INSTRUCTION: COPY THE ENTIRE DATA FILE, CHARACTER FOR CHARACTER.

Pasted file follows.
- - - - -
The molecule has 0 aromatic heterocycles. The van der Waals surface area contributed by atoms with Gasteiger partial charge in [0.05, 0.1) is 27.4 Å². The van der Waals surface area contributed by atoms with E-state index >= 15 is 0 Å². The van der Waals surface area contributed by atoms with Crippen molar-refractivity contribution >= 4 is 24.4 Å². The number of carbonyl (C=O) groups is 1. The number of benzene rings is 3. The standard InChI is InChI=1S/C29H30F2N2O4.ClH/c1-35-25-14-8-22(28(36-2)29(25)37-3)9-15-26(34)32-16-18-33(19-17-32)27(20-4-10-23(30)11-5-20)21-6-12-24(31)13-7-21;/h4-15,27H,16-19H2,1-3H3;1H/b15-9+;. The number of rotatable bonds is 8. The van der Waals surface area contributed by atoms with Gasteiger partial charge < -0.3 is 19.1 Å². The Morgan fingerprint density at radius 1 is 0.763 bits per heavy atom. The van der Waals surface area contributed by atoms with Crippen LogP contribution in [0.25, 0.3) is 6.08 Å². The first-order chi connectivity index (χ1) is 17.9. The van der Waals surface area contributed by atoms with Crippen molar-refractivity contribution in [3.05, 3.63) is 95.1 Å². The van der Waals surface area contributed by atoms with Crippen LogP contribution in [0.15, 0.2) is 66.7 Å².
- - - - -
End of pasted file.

The molecule has 0 aromatic heterocycles. The van der Waals surface area contributed by atoms with Gasteiger partial charge in [0.05, 0.1) is 27.4 Å². The van der Waals surface area contributed by atoms with E-state index >= 15 is 0 Å². The van der Waals surface area contributed by atoms with Crippen molar-refractivity contribution >= 4 is 24.4 Å². The number of carbonyl (C=O) groups is 1. The number of benzene rings is 3. The standard InChI is InChI=1S/C29H30F2N2O4.ClH/c1-35-25-14-8-22(28(36-2)29(25)37-3)9-15-26(34)32-16-18-33(19-17-32)27(20-4-10-23(30)11-5-20)21-6-12-24(31)13-7-21;/h4-15,27H,16-19H2,1-3H3;1H/b15-9+;. The number of rotatable bonds is 8. The van der Waals surface area contributed by atoms with Gasteiger partial charge < -0.3 is 19.1 Å². The Morgan fingerprint density at radius 1 is 0.763 bits per heavy atom. The van der Waals surface area contributed by atoms with Crippen LogP contribution in [0.25, 0.3) is 6.08 Å². The first-order chi connectivity index (χ1) is 17.9. The van der Waals surface area contributed by atoms with Crippen molar-refractivity contribution in [3.05, 3.63) is 95.1 Å². The van der Waals surface area contributed by atoms with Crippen LogP contribution in [0.15, 0.2) is 66.7 Å².